Here on the island of Curacao, we have many elements that plants like for free! We have year round sun and the temperature allows many different species to grow abundantly here.
Not all species that grow are your friend in the garden, though. Some species can be a nightmare in your garden, weakening the plants or eating the leaves or even killing them completely (yes, looking at you, iguanas…)
For this reason, and also to provide protection from extreme sun, the wind and heavy rains, you may decide to build a greenhouse.
There are different sizes and types of greenhouses. Here are a few ideas and tips.
Mini greenhouses can be used to help germination
Germination of seeds is a discipline on its own. But long story short: some seeds need some extra help to germinate. A constant, moist environment can be created by making a small greenhouse. This can be made using things you already have in the house, for example empty cans or jars, egg cartons, juice boxes or pop bottles and to cover that a bowl, jar, clingfilm, reused sandwich bag, an old window or door. If you have the choice: reduce, reuse, repurpose! Important is to make sure the soil is moist and the condensation is captured. The also offers protection from birds and lizards that sometimes eat your seeds.
Make the greenhouse to serve your purpose
Do you have too much wind? Of are goats your issue? You can imagine a different approach for each of these issues. For example, sometimes just a roof of shade cloth would suffice, while at other times you have to reinforce the bottom halve of the greenhouse to avoid chickens pecking their way in.
Is it a temporary or permanent solution?
Sometimes you just need extra protection for certain circumstances. Make sure you are working smart within your space and budget. For example, seed trays have seed trays covers that help germination that double as watering plates, after serving their purpose. You can make a shade cloth cover that can be rolled back when not needed and in that way spare the cloth some sun exposure, or simply wrap some cloth around your plants for the period of time that you need protection. With some wooden blocks and steel building rods you can make a cheap suspension for almost any raised bed. Just drill a hole in two blocks, fasten them across from each other in your bed, and stick the rod in the holes. t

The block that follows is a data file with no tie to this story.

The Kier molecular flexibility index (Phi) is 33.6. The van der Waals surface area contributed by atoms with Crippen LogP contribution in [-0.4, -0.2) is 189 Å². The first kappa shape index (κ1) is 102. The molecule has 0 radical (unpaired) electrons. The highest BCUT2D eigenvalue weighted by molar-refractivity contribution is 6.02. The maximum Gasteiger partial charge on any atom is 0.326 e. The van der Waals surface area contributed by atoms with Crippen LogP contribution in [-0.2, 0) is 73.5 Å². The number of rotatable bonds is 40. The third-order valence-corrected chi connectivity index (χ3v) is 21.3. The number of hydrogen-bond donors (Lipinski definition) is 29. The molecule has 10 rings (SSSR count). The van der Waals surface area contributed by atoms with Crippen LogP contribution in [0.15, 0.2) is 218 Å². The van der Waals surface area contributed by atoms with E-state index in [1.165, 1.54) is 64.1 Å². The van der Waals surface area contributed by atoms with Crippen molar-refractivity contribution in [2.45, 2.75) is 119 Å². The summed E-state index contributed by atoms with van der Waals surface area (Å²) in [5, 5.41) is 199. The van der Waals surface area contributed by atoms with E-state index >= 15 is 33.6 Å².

If your really want a walk in greenhouse (who needs walk in closets?), keep a few things in mind.
Make sure you use good quality material, especially shade cloth can vary tremendously in longevity. If it is significantly cheaper than at other stores, it probably is not made for our climate. It will rip and tear in less than a year. If you use wood or metal, make sure to waterproof them.
Make sure you fasten the cloth taut on large surfaces. If it moves around too much in the wind, it will rip.
There are several percentages of shade cloth: 50%, 60% and 70% are mostly sold on the island. Get what you need, it does make a difference.
If you have issues with lizards or other animals that can dig, make sure to reinforce the bottom of you greenhouse.
When making a door, make it wide enough for everything you think you will need inside, like a wheelbarrow.
If you are growing plants in the greenhouse, to move later, give them time to get used to living outside the shelter, before putting them in their permanent spot. This is called hardening off.
Make good use of your space, when you build up, use wire to enable water and sunlight to reach everywhere.
Do not forget the essentials: water, sunlight and ventilation!
And a protip: whatever you are trying to keep out, will be trapped inside if they get in by mistake, so do a quick check for birds and lizards before you leave.
Cindy Eman, an environmental economist, that has been growing vegetables for over 20 years now, came back to her island in 2019 and started her own consultancy and project management company in 2020. Yu di Tera manages several community gardens and green classrooms all over the island, of which Hòfinan Ser’i Otrobanda has made the top 100 sustainable projects list of the Dutch newspaper Trouw for the second time in a row this year. since Jan 2022, she is the Regenerative Asset manager of Kolektivo Curacao.
You can find us on Instagram: @yu_di_tera and @hofinanseriotrobanda